Helping an older adult care for a pet may boost your own sense of well-being.
- Posted on Jun 12, 2019
Jessica Bibbo, PhD is a Research Scientist with the Center for Research and Education at Benjamin Rose Institute on Aging
Having a pet is one of the great joys in life, and also a serious responsibility. Your older loved one may have had a cherished dog or cat, or another precious creature, as a companion for years. Now, with your plate already full with caregiving tasks, you may find that pet care has also fallen, to one degree or another, on you. While this may mean additional chores and time requirements, you may also discover some real pluses. Dialogue with your loved one may improve, for example, and chances are you’ll even find yourself happier.
What it takes to care for a pet
A recent study of individuals who provide care for a loved one who owns a pet found that every caregiver who participated in the study played a role in performing care tasks for the pet. Daily chores caregivers are likely to assist with include feeding, replenishing water bowls, walking a dog or cleaning a cat’s litter box. Older adults who have difficulty managing their own medications probably also have trouble managing the medications their pets need. Even if the pet is not taking a prescription, there are preventative medications such as those for fleas and ticks, and heartworm preventative for dogs, that have to be given to the pet on a regular basis.
When your loved one has mobility issues, you may also be the one to buy pet supplies or take the pet to a veterinarian. Most pets need to go for a check-up once a year, and even animals who are kept inside should be up-to-date on their vaccines. While this adds up to more work and responsibility on the part of the caregiver, the potential positives should not be dismissed.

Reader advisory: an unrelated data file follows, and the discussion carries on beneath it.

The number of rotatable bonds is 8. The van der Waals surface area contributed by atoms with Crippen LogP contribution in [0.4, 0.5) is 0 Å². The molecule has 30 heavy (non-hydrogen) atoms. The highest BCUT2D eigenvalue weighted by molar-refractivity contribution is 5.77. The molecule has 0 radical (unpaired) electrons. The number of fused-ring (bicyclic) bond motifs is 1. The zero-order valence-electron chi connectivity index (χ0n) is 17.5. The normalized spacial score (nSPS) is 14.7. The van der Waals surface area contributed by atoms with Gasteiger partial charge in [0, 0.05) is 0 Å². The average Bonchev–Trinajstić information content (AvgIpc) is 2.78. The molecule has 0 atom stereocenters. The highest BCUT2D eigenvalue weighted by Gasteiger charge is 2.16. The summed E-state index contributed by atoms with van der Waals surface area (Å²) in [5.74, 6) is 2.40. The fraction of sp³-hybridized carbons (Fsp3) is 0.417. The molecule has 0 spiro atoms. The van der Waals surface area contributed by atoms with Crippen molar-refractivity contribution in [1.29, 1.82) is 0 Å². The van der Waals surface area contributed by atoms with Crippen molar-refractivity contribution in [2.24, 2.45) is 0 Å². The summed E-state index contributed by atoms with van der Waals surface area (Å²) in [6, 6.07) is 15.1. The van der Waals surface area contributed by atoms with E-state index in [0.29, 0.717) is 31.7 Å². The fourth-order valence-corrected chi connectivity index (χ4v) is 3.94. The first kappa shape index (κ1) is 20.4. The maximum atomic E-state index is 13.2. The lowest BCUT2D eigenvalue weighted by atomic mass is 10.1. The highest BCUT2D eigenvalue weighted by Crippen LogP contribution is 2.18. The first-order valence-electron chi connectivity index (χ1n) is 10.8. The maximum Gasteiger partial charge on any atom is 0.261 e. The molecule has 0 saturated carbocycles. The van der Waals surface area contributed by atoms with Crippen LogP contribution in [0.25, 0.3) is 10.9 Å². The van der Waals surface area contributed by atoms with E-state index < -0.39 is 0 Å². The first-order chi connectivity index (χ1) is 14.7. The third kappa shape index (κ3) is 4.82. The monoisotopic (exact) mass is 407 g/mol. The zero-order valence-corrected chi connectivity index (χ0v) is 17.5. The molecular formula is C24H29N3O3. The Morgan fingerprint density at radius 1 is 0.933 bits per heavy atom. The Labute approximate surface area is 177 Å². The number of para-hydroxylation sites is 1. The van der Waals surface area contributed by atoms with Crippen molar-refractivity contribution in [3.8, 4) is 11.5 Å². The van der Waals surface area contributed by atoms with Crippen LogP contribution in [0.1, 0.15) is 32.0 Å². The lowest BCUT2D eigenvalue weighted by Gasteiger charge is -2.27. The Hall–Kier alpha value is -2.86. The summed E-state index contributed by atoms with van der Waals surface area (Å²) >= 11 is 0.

Pet care as self-care
Results from the same study which will be published shortly, showed that performing pet care tasks was associated with feelings of satisfaction in the caregiving role for those who had a strong bond with their loved one’s pet. The reason may be that even taking care of another person’s pet can provide you opportunities to relax, play, exercise and give and receive affection. Allowing yourself time out to pet a dog or cat, chat up a bird or watch colorful fish swim in a tank can be a great chance to breathe and center yourself in the midst of a frantic day. Playing with the pet for even five minutes can allow you to experience happiness and joy. Dog walking is great exercise, but it also gets you outside and gives you a chance to connect with neighbors. The more time you spend with your loved one’s pet, the more of a relationship you can build with the animal. This bond can be a powerful way to share tenderness and love.
Pet care as a way to approach tough subjects
One potentially surprising benefit of pet care is its usefulness as a conversational tool. Discussing a pet’s current needs and planning for the future of the pet can be a way to broach difficult topics related to your loved one’s current and future medical care and choices. Deciding together who should care for the pet if your loved one should have to go into the hospital can start a conversation about medical choices. Discussing where the pet should live in the event that your loved one moves into long-term care can be an opportunity to talk about long-term care preferences and what changes in his or her abilities would necessitate such a transition. A conversation about what should happen to the pet if your loved one passes away may be an opening to talk about end-of-life care and what sort of arrangements your loved one wishes to make.
While taking on the care of your loved one’s pet will require additional time and commitment on your part as a caregiver, keep in mind that the pet can also be an excellent means of connecting with others, with your loved one and with yourself.